Reichardt: Well, I don’t know about that specifically, but it did feel nice to just go into a world and sort of hunker down with two people. I don’t know, it’s hard. I don’t want to say anything that sounds too giant. Maybe at this time, yes, a little kindness is nice. Ken Loach says, after his whole life of making films, and he’s still making films, that art doesn’t change anything, or movies don’t. I hope that’s not true. It’s at least a good place to go to just to know that the whole world isn’t this other noise and that these other things exist.

Paste: A phrase that’s thrown around a lot is “toxic masculinity”; this is an interesting period you’ve set the movie in where that toxicity is rampant, where brutal macho stances are the norm.
Reichardt: Yeah. That gives a good place to set up some people like Cookie and King Lu, so they can be the Others. The tradition of the rough and tumble in the Western is already implied as being there, so you don’t have to do that much of that work. We have our big Muppet-like trappers who are always scuffling around and beating each other up. A lot of the work’s been done with the stories of the West, and so you have all that to work against, which is helpful.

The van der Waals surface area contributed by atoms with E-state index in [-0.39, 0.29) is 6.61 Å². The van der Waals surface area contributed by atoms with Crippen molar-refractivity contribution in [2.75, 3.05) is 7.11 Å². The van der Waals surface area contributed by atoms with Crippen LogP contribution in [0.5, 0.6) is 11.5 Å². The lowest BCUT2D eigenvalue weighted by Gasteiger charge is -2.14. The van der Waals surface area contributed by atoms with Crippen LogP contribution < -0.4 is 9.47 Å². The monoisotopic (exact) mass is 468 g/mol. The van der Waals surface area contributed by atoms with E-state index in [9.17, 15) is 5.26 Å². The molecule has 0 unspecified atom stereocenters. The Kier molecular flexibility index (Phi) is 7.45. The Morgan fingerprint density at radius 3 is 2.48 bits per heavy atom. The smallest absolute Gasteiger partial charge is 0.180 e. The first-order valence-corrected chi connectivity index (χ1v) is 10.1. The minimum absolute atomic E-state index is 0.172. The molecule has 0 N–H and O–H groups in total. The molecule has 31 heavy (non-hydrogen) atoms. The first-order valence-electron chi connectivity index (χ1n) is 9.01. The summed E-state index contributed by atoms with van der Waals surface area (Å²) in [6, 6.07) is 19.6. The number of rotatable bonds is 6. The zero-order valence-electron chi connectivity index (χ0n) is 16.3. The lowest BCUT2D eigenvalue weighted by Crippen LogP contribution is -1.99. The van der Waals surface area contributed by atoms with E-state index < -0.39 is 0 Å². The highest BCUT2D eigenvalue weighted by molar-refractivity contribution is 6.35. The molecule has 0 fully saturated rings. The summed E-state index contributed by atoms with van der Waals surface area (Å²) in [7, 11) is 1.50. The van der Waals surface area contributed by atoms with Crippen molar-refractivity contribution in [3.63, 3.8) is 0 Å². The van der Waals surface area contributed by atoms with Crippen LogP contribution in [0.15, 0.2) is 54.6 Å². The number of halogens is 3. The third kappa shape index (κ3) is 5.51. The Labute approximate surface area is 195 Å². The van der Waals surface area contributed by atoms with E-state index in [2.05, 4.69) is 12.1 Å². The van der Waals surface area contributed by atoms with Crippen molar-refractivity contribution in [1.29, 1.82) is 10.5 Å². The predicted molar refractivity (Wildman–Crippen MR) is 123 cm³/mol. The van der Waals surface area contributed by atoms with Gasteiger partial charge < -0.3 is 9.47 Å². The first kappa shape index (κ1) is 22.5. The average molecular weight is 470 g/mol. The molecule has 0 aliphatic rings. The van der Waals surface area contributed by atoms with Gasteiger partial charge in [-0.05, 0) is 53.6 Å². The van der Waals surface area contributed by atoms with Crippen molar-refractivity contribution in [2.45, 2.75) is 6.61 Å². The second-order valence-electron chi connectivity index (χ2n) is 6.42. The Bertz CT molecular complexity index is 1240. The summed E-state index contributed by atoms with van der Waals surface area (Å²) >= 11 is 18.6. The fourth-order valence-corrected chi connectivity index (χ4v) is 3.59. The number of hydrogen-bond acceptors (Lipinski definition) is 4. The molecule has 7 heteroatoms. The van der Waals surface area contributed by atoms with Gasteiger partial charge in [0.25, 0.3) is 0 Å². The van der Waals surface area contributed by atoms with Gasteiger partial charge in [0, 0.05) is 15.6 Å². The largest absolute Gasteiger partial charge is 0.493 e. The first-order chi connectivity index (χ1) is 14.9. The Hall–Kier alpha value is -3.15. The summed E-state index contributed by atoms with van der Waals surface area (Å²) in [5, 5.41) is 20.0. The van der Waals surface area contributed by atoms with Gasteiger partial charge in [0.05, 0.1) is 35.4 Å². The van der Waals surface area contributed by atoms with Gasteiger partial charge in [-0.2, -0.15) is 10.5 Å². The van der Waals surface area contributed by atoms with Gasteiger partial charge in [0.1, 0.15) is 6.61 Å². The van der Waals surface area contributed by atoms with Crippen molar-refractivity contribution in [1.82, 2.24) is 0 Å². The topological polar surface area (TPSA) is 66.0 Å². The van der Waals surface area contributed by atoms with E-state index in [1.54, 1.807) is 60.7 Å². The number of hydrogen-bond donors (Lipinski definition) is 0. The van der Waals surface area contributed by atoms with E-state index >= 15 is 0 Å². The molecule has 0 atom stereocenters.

Paste: So the setting does a little bit of that legwork for the movie? Do you feel like that’s a better way to approach talking about the subject of, again, that brutal macho performativity rather than putting it in modern times?
Reichardt: Yeah, it is easier. I think it is nice to have distance from it. I wouldn’t want to make a contemporary film on that topic, that’s for sure. That would be just so depressing, for one thing. [laughs] Mostly, I should say, these characters existed in the novel, The Half Life, which, I mean, they really stick with you. They did with me anyway, long after I read the novel and enough that I kept coming back to it. So I think it’s more particularly about just liking these guys in a way. It’s pretty cool just getting to create this world for them. It’s nice to have two strong characters, characters that come from a piece of writing where they have some depth and life to them. They’re more people than characters. So, yeah, that’s a big boost up from the beginning.